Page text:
This is the third part of my “Heroes of Rorke’s Drift” series…and today we are learning all about the man who many consider to have been the unsung hero and the brains behind the successful British defence of Rorke’s Drift. 

Dalton was part of a three-man team from the Commissariat Department that were looking after the stores of Lord Chelmsford’s Central Column’s for the invasion of Zululand. The boxes and tins were stacked in and around the chapel at Rorke’s Drift. In his mid-forties, sporting a thick manly beard, Dalton had the eyes of a man who knew his business.

As the news of the disaster at Isandlwana reached the mission station, Lieutenants Chard and Bromhead decided to strike the camp and make a dash for the village of Helpmakaar where there were more British troops. Seeing some wagons being loaded, Dalton stepped in and made it clear that if the garrison tried to run they would be quickly caught and butchered in the open by the fast-moving Zulus. This statement of fact seemed to have the desired effect and Chard quickly countermanded his earlier orders and instead focused on strengthening the post’s defences. 

So, who was this man? Why would Imperial officers listen to a lowly, locally recruited Acting Assistant Commissary?  Well, let’s go back in time a little and find out…

James Langley Dalton was born around 1833 – I say around because the exact date isn’t certain. As a teenager he joined the 85th Regiment of Foot, which would later go on to become the King’s Shropshire Light Infantry. In 1855, while serving with the regiment in Mauritius he was promoted to Sergeant and then shortly afterwards he and his unit were posted to South Africa – a place that clearly got under his skin – as it has many of us. In 1862 he transferred from the infantry to Commissariat Corps and was soon promoted to Colour Sergeant. In his new role he served with Sir Garnet Wolseley’s Red River Expedition of 1870 in Canada – a confusing and logistically challenging operation to squash a rebellion in the hard to reach province of Manitoba. 

Shortly afterwards, when the Commissariat was reorganized and merged with the Military Train to become the Army Service Corps, Dalton was promoted to Staff Sergeant. But after nearly 22 years’ service he had reached the end of the road and was finally discharged from the army in November 1871. He subsequently emigrated to South Africa – his movements after arriving in the Cape aren’t known but, his experience and military knowledge meant that when the 9th Cape Frontier War kicked off he had no trouble finding work as an acting assistant commissary – working alongside the army organizing their supplies. He did excellent work and was the only civilian to be mentioned in dispatches for his ability in keeping the mobile columns supplied with food and ammunition. At the end of the Frontier war against the Xhosa he kept his position working with the army and moved into Natal ready for the invasion of Zululand.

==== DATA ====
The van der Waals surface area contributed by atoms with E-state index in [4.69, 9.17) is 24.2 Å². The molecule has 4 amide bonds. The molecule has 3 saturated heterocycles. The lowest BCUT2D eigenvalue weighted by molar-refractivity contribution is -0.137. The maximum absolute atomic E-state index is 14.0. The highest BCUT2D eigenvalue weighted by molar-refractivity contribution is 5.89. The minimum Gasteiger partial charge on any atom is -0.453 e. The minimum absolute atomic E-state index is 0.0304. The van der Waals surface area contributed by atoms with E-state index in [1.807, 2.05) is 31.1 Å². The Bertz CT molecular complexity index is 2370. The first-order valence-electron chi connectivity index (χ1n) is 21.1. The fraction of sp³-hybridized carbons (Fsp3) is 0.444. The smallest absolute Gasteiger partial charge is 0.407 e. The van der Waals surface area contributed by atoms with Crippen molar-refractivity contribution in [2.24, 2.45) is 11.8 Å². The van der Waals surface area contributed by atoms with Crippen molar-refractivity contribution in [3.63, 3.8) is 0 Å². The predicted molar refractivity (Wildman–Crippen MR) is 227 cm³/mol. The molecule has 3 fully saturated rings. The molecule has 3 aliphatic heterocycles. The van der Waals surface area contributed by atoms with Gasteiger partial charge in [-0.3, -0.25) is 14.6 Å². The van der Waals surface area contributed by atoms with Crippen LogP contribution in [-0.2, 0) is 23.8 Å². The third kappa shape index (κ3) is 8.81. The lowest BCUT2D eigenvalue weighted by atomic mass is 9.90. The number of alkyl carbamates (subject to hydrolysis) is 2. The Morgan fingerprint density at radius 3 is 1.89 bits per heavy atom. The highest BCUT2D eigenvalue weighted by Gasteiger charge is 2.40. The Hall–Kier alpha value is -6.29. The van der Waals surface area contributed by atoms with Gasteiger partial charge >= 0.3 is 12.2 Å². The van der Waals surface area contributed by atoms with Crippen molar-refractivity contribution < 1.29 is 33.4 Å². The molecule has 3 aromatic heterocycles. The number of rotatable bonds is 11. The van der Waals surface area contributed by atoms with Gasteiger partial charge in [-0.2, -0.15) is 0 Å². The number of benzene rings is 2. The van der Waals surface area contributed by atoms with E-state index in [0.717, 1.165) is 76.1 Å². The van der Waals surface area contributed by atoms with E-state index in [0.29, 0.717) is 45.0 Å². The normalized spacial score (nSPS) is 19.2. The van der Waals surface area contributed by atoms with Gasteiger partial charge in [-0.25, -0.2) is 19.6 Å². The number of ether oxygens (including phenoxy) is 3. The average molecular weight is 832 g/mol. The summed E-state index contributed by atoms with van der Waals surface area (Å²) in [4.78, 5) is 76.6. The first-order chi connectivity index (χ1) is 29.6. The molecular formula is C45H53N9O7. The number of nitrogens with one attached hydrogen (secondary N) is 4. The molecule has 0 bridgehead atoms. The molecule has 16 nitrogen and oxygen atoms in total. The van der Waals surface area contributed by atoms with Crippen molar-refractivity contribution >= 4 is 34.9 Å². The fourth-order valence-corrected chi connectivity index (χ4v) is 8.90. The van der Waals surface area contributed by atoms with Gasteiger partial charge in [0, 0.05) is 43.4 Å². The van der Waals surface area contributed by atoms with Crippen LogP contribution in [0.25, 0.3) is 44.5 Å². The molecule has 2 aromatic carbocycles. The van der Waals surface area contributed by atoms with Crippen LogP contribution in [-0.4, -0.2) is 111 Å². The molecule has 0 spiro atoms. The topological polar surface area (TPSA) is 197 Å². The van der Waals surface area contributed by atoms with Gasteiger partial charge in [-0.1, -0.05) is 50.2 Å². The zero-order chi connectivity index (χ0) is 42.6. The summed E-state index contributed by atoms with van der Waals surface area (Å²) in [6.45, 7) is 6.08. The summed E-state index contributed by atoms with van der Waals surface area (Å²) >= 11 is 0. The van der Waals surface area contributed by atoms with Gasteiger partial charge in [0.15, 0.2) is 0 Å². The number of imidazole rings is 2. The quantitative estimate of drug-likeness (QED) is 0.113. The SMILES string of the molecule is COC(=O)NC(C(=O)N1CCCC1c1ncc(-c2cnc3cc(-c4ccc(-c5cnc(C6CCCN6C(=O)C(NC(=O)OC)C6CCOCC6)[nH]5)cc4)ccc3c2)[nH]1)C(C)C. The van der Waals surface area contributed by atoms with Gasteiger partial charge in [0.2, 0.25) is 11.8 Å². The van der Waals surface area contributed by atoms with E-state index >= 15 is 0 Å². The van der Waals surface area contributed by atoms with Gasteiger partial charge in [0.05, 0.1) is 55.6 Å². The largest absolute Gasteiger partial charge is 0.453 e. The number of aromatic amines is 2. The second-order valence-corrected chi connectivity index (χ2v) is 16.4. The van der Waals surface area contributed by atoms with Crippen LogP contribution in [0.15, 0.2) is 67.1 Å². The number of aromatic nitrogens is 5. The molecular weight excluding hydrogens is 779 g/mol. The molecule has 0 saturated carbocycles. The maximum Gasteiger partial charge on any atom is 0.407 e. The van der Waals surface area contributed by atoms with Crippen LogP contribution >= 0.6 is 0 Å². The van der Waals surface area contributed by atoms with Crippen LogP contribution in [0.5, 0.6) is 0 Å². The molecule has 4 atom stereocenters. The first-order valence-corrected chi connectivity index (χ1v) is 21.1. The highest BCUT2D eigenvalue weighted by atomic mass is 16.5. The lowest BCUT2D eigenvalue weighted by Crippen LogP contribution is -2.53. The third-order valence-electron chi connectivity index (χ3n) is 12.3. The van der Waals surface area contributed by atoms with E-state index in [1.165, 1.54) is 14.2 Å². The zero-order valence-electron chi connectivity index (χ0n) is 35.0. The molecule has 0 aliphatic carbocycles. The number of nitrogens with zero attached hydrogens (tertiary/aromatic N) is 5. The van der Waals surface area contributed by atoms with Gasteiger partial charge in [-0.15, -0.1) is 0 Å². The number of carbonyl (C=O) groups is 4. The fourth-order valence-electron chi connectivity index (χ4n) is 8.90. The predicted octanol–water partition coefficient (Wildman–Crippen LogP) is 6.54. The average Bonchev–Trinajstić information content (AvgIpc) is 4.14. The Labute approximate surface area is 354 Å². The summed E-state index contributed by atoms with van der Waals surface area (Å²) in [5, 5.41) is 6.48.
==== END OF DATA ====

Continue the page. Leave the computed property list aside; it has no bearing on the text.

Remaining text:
During the fight for Rorke’s Drift on the 22nd of January 1879 Dalton showed time and time again his leadership quality and bravery. As the battle raged he prowled the perimeter, encouraging the men and offering his help and advice. He was one of a small group including Lieutenant Bromhead who had been battling to hold one of the most vulnerable points in the perimeter – a dangerous gap in the biscuit-box wall. Reverand Smith has left us this description of Dalton’s hard work:  

“Mr Dalton, who is a tall man, was continually going about the barricades, fearlessly exposing himself, and cheering the men, and using his own rifle most effectively. A Zulu ran up near the barricade. Mr Dalton called out, ‘Pot that fellow!’ and himself aimed over the parapet at another, when his rifle dropped and he turned round, quite pale, and said that he had been shot. The doctor was by his side at once, and found that a bullet had passed quite through above the right shoulder . . .”

Dalton’s injury was bad but he survived the battle and was afterwards evacuated to Helpmakaar. When the first flurry of VC’s were awarded for the battle Dalton was ignored – as were a number of others who weren’t regular British army soldiers. It was clear that the men of B company 2/24th were being favoured and so a lot of high-level lobbying took place behind the scenes to rectify the situation. Eventually Dalton’s leadership and bravery were formally recognized and in November 1879 his Victoria Cross was announced  – the citation read: “For his conspicuous gallantry during the attack on Rorke’s Drift by the Zulus on the night of the 22nd of January 1879, when he actively superintended the works of defence and was foremost of those who received the first attack at the corner of the hospital, when the deadliness of his fire did great execution, and the mad rush of the Zulus met its first check, and whereby his cool courage saved the life of the Army Hospital Corp by shooting the Zulu, who having seized the muzzle of the man’s rifle, was in the act of assegaing him. This officer, to whose energy much of the defence of the place was due, was severely wounded during the contest, but still continued to give the same example of good courage.” He received the medal from General Hugh Clifford VC at Fort Napier in 1880. 

After the battle of Rorke’s Drift, Dalton was promoted, but then rather quickly and disappointingly was put on to half-pay. With his career therefore as good as over he briefly returned to the UK – before coming back to South Africa not long afterwards to invest in a gold mine – sadly though he never made his millions and after a short illness he died in January 1887. He is buried at Russel Road Roman Catholic cemetery in Port Elizabeth – I hope to visit his grave next time I am in the Eastern Cape. 

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